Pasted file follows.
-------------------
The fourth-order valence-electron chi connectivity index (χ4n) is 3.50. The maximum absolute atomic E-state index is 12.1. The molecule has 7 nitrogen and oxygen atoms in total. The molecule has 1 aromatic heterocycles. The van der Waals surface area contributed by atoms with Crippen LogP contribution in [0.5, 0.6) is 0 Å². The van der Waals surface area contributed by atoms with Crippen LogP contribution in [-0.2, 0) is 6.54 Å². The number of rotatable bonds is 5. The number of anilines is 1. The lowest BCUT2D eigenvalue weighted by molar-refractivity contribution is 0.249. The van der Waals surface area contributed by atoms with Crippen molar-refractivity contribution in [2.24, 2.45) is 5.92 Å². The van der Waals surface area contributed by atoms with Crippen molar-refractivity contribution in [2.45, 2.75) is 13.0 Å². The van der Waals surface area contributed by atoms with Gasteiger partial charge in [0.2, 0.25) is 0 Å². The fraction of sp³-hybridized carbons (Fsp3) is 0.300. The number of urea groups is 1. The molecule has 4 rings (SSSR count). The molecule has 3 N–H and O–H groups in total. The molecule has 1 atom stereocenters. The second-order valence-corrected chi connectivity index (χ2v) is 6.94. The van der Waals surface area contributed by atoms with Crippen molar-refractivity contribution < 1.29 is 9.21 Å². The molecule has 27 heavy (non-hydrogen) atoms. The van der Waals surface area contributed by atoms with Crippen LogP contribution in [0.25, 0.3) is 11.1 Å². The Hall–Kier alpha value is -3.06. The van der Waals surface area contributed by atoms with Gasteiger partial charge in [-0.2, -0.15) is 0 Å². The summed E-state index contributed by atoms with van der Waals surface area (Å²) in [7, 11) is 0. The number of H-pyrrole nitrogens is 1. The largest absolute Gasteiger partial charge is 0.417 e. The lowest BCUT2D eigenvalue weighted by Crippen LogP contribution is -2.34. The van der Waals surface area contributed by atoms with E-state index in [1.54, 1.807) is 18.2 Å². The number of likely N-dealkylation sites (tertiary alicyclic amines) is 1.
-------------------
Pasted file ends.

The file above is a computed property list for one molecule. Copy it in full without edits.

The fourth-order valence-electron chi connectivity index (χ4n) is 3.50. The maximum absolute atomic E-state index is 12.1. The molecule has 7 nitrogen and oxygen atoms in total. The molecule has 1 aromatic heterocycles. The van der Waals surface area contributed by atoms with Crippen LogP contribution in [0.5, 0.6) is 0 Å². The van der Waals surface area contributed by atoms with Crippen LogP contribution in [-0.2, 0) is 6.54 Å². The number of rotatable bonds is 5. The number of anilines is 1. The lowest BCUT2D eigenvalue weighted by molar-refractivity contribution is 0.249. The van der Waals surface area contributed by atoms with Crippen molar-refractivity contribution in [2.24, 2.45) is 5.92 Å². The van der Waals surface area contributed by atoms with Crippen molar-refractivity contribution in [2.45, 2.75) is 13.0 Å². The van der Waals surface area contributed by atoms with Gasteiger partial charge in [0.2, 0.25) is 0 Å². The fraction of sp³-hybridized carbons (Fsp3) is 0.300. The number of urea groups is 1. The molecule has 4 rings (SSSR count). The molecule has 3 N–H and O–H groups in total. The molecule has 1 atom stereocenters. The second-order valence-corrected chi connectivity index (χ2v) is 6.94. The van der Waals surface area contributed by atoms with Crippen molar-refractivity contribution < 1.29 is 9.21 Å². The molecule has 27 heavy (non-hydrogen) atoms. The van der Waals surface area contributed by atoms with Crippen LogP contribution in [0.25, 0.3) is 11.1 Å². The Hall–Kier alpha value is -3.06. The van der Waals surface area contributed by atoms with Gasteiger partial charge in [-0.2, -0.15) is 0 Å². The summed E-state index contributed by atoms with van der Waals surface area (Å²) in [7, 11) is 0. The number of H-pyrrole nitrogens is 1. The largest absolute Gasteiger partial charge is 0.417 e. The lowest BCUT2D eigenvalue weighted by Crippen LogP contribution is -2.34. The van der Waals surface area contributed by atoms with E-state index in [1.54, 1.807) is 18.2 Å². The number of likely N-dealkylation sites (tertiary alicyclic amines) is 1.